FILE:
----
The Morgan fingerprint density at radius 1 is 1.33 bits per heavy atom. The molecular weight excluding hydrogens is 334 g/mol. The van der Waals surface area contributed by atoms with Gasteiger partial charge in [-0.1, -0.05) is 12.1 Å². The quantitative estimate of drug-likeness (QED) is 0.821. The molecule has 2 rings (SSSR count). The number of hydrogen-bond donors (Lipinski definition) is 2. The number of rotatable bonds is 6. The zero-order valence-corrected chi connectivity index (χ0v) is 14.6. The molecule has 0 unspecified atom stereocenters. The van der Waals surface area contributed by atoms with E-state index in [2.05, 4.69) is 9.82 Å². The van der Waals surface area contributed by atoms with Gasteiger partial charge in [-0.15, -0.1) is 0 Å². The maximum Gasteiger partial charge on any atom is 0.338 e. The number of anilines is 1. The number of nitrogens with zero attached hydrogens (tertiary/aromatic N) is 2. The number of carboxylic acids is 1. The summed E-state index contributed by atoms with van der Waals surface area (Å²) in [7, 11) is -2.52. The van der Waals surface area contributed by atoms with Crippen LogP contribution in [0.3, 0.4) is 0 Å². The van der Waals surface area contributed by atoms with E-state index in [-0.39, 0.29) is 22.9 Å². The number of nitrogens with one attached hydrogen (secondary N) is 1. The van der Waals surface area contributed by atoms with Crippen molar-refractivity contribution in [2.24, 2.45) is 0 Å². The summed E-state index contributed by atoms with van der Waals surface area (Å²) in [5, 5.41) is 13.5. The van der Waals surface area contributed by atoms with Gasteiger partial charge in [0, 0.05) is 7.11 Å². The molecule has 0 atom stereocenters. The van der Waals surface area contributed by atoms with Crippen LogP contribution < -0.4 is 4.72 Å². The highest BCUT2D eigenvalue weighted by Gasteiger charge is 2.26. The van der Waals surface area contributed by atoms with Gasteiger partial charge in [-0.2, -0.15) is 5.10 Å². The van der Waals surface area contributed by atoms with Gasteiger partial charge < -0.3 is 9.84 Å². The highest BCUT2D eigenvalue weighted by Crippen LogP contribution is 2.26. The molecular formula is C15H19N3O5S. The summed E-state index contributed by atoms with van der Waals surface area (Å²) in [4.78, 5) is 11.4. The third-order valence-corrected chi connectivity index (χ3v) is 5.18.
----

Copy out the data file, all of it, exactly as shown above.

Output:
The Morgan fingerprint density at radius 1 is 1.33 bits per heavy atom. The molecular weight excluding hydrogens is 334 g/mol. The van der Waals surface area contributed by atoms with Gasteiger partial charge in [-0.1, -0.05) is 12.1 Å². The quantitative estimate of drug-likeness (QED) is 0.821. The molecule has 2 rings (SSSR count). The number of hydrogen-bond donors (Lipinski definition) is 2. The number of rotatable bonds is 6. The zero-order valence-corrected chi connectivity index (χ0v) is 14.6. The molecule has 0 unspecified atom stereocenters. The van der Waals surface area contributed by atoms with E-state index in [2.05, 4.69) is 9.82 Å². The van der Waals surface area contributed by atoms with Gasteiger partial charge in [-0.15, -0.1) is 0 Å². The maximum Gasteiger partial charge on any atom is 0.338 e. The number of anilines is 1. The number of nitrogens with zero attached hydrogens (tertiary/aromatic N) is 2. The number of carboxylic acids is 1. The summed E-state index contributed by atoms with van der Waals surface area (Å²) in [7, 11) is -2.52. The van der Waals surface area contributed by atoms with Crippen LogP contribution in [0.3, 0.4) is 0 Å². The van der Waals surface area contributed by atoms with E-state index in [-0.39, 0.29) is 22.9 Å². The number of nitrogens with one attached hydrogen (secondary N) is 1. The van der Waals surface area contributed by atoms with Crippen molar-refractivity contribution in [2.24, 2.45) is 0 Å². The summed E-state index contributed by atoms with van der Waals surface area (Å²) in [5, 5.41) is 13.5. The van der Waals surface area contributed by atoms with Gasteiger partial charge in [0, 0.05) is 7.11 Å². The molecule has 0 atom stereocenters. The van der Waals surface area contributed by atoms with Crippen LogP contribution < -0.4 is 4.72 Å². The highest BCUT2D eigenvalue weighted by Gasteiger charge is 2.26. The van der Waals surface area contributed by atoms with Gasteiger partial charge in [-0.2, -0.15) is 5.10 Å². The van der Waals surface area contributed by atoms with Gasteiger partial charge < -0.3 is 9.84 Å². The highest BCUT2D eigenvalue weighted by Crippen LogP contribution is 2.26. The molecular formula is C15H19N3O5S. The summed E-state index contributed by atoms with van der Waals surface area (Å²) in [4.78, 5) is 11.4. The third-order valence-corrected chi connectivity index (χ3v) is 5.18.